Negative Pressure Wound Therapy After Cesarean Delivery
Recruitment status was: Recruiting
This study is aimed at determining whether or not the use of a wound suction device placed on the cesarean incision instead of a standard sterile dressing will decrease the prevalence of wound complications and wound infections in women at high risk for post operative complications. The study will first look at the infection and wound complication rate in women 6 months prior to the start date of the study by reviewing charts of women who have undergone a cesarean section. The study involves placing a single use, portable wound vacuum over the cesarean section incision and keeping it in place for 72h. The investigators will then compare the rates of wound infection and wound complications between these two groups.
It is our hypothesis that negative pressure wound systems will decrease the wound infection and complication rate in this high risk population.
|Cesarean Delivery Postpartum Infection Wound Complications Wound Seroma Wound Separation Wound Infection||Device: Prevena negative pressure wound system||Phase 4|
|Study Design:||Intervention Model: Single Group Assignment
Masking: Open Label
Primary Purpose: Prevention
|Official Title:||Negative Pressure Wound Therapy to Prevent Post Operative Wound Complications Following Cesarean Delivery in Women at High Risk for Wound Complications|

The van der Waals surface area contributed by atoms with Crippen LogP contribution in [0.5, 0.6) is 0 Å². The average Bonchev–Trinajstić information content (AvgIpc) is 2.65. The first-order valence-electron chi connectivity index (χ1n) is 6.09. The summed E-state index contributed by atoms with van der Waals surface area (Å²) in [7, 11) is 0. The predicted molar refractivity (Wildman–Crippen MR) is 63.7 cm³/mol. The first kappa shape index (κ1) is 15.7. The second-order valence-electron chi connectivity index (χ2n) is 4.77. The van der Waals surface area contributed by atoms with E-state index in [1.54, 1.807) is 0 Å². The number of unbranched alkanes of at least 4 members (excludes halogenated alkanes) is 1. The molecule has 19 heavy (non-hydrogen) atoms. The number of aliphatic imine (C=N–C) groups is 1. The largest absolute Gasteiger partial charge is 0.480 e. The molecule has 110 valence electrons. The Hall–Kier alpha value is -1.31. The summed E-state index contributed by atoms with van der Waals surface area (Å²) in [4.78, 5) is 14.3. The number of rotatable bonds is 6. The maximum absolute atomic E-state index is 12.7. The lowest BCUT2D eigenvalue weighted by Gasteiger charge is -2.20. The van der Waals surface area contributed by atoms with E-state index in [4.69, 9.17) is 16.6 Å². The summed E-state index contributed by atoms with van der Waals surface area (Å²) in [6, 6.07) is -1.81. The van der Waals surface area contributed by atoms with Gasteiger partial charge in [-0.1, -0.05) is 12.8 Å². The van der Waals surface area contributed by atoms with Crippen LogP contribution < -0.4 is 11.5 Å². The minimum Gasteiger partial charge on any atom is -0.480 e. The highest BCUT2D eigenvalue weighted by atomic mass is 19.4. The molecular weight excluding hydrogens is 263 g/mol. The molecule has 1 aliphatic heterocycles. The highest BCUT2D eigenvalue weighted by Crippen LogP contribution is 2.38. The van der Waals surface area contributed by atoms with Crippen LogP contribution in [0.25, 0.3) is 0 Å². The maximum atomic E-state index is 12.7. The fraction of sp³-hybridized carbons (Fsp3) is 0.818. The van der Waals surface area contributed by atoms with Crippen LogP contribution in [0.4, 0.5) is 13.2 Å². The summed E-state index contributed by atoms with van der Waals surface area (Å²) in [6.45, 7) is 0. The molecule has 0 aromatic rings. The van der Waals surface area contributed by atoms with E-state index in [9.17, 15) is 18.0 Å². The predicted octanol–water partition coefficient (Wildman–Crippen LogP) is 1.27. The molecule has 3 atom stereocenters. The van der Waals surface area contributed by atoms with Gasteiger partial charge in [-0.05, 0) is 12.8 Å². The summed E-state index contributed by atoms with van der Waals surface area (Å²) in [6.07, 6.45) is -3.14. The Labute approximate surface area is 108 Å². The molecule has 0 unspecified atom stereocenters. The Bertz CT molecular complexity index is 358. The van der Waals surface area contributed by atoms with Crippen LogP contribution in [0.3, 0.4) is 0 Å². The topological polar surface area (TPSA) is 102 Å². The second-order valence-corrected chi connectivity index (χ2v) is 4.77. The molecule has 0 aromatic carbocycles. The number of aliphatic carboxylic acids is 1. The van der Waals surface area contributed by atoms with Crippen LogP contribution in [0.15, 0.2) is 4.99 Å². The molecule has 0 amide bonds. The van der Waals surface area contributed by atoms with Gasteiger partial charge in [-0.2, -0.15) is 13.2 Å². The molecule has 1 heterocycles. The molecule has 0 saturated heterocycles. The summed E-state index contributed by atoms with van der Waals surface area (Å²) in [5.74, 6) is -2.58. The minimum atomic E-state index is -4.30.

- Wound complication rate [ Time Frame: Up to 6 weeks from time of surgery ]Wound infection, separation or deep infection
|Study Start Date:||August 2012|
|Estimated Study Completion Date:||June 2013|
|Estimated Primary Completion Date:||December 2012 (Final data collection date for primary outcome measure)|
Experimental: Negative pressure pump
Will have the Prevena negative pressure wound system placed at the time of surgery.
Device: Prevena negative pressure wound system
Placement of negative pressure wound system at the time of cesarean delivery for those at increased risk for wound complication
Infectious complications have been found to be five times higher in women undergoing a cesarean delivery compared to a vaginal delivery. Known risk factors for wound complications are obesity, premature rupture of membranes, diabetes mellitus, hypertensive disorders, emergency cesarean delivery, twin delivery, chorioamnionitis, increased surgical blood loss and preeclampsia.
This study is aimed at determining whether or not the use of a suction device placed on the wound instead of a standard sterile dressing will decrease the prevalence of wound complications and wound infections in women at high risk for post operative complications. The investigators will use a group of historical controls collected for 6 consecutive months prior to initiation of the study. The study involves placing a single use, portable negative wound pressure system kept in place while in the hospital after surgery (on average 48-72 hours) in women who meet criteria for increased risk of wound complications. The investigators will then compare the rates of wound infection and wound complications between these two groups.
Please refer to this study by its ClinicalTrials.gov identifier: NCT01637870
|Contact: Sara Tikkanen, MDemail@example.com|
|Contact: Abbey J Hardy-Fairbanks, MDfirstname.lastname@example.org|
|United States, Iowa|
|University of Iowa Hospitals and Clinics||Recruiting|
|Iowa City, Iowa, United States, 52242|
|Contact: Sara Tikkanen, MD 319-356-2291 email@example.com|
|Contact: Abbey J Hardy-Fairbanks, MD 319-356-2291 firstname.lastname@example.org|
|Principal Investigator: Sara Tikkanen, MD|
|Principal Investigator:||Sara Tikkanen, MD||University of Iowa|